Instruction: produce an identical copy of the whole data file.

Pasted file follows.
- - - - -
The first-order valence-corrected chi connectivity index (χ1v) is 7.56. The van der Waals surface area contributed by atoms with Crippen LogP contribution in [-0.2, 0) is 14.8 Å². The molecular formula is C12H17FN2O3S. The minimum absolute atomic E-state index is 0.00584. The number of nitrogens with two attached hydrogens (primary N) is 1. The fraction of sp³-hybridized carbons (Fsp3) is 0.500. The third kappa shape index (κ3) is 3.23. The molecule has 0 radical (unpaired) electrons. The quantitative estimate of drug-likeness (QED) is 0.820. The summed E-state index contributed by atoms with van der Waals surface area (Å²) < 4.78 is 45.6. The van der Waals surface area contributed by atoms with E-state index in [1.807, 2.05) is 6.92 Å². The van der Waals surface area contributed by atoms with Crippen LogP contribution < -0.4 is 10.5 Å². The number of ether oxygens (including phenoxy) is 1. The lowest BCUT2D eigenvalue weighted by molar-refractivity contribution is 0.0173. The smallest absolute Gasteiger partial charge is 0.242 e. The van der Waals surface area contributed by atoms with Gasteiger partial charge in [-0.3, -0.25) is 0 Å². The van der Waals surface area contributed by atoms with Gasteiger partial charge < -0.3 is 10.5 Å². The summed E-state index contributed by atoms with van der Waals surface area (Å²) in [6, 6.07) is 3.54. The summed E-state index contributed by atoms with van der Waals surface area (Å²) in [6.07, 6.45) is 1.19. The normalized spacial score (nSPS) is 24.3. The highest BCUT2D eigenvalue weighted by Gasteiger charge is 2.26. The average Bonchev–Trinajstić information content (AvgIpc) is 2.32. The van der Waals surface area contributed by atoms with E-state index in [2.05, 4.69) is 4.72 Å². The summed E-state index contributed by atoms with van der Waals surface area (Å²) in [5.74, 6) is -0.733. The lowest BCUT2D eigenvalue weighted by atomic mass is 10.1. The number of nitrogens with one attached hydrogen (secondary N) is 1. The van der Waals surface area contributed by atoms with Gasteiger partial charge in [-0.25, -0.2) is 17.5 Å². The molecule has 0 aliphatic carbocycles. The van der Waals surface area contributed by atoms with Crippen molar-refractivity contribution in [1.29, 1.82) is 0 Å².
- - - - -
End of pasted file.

The first-order valence-corrected chi connectivity index (χ1v) is 7.56. The van der Waals surface area contributed by atoms with Crippen LogP contribution in [-0.2, 0) is 14.8 Å². The molecular formula is C12H17FN2O3S. The minimum absolute atomic E-state index is 0.00584. The number of nitrogens with two attached hydrogens (primary N) is 1. The fraction of sp³-hybridized carbons (Fsp3) is 0.500. The third kappa shape index (κ3) is 3.23. The molecule has 0 radical (unpaired) electrons. The quantitative estimate of drug-likeness (QED) is 0.820. The summed E-state index contributed by atoms with van der Waals surface area (Å²) < 4.78 is 45.6. The van der Waals surface area contributed by atoms with E-state index in [1.807, 2.05) is 6.92 Å². The van der Waals surface area contributed by atoms with Crippen LogP contribution < -0.4 is 10.5 Å². The number of ether oxygens (including phenoxy) is 1. The lowest BCUT2D eigenvalue weighted by molar-refractivity contribution is 0.0173. The smallest absolute Gasteiger partial charge is 0.242 e. The van der Waals surface area contributed by atoms with Gasteiger partial charge in [-0.3, -0.25) is 0 Å². The van der Waals surface area contributed by atoms with Gasteiger partial charge < -0.3 is 10.5 Å². The summed E-state index contributed by atoms with van der Waals surface area (Å²) in [6, 6.07) is 3.54. The summed E-state index contributed by atoms with van der Waals surface area (Å²) in [6.07, 6.45) is 1.19. The normalized spacial score (nSPS) is 24.3. The highest BCUT2D eigenvalue weighted by Gasteiger charge is 2.26. The average Bonchev–Trinajstić information content (AvgIpc) is 2.32. The van der Waals surface area contributed by atoms with E-state index in [2.05, 4.69) is 4.72 Å². The summed E-state index contributed by atoms with van der Waals surface area (Å²) in [5.74, 6) is -0.733. The lowest BCUT2D eigenvalue weighted by atomic mass is 10.1. The number of nitrogens with one attached hydrogen (secondary N) is 1. The van der Waals surface area contributed by atoms with Gasteiger partial charge in [-0.25, -0.2) is 17.5 Å². The molecule has 0 aliphatic carbocycles. The van der Waals surface area contributed by atoms with Crippen molar-refractivity contribution in [1.29, 1.82) is 0 Å².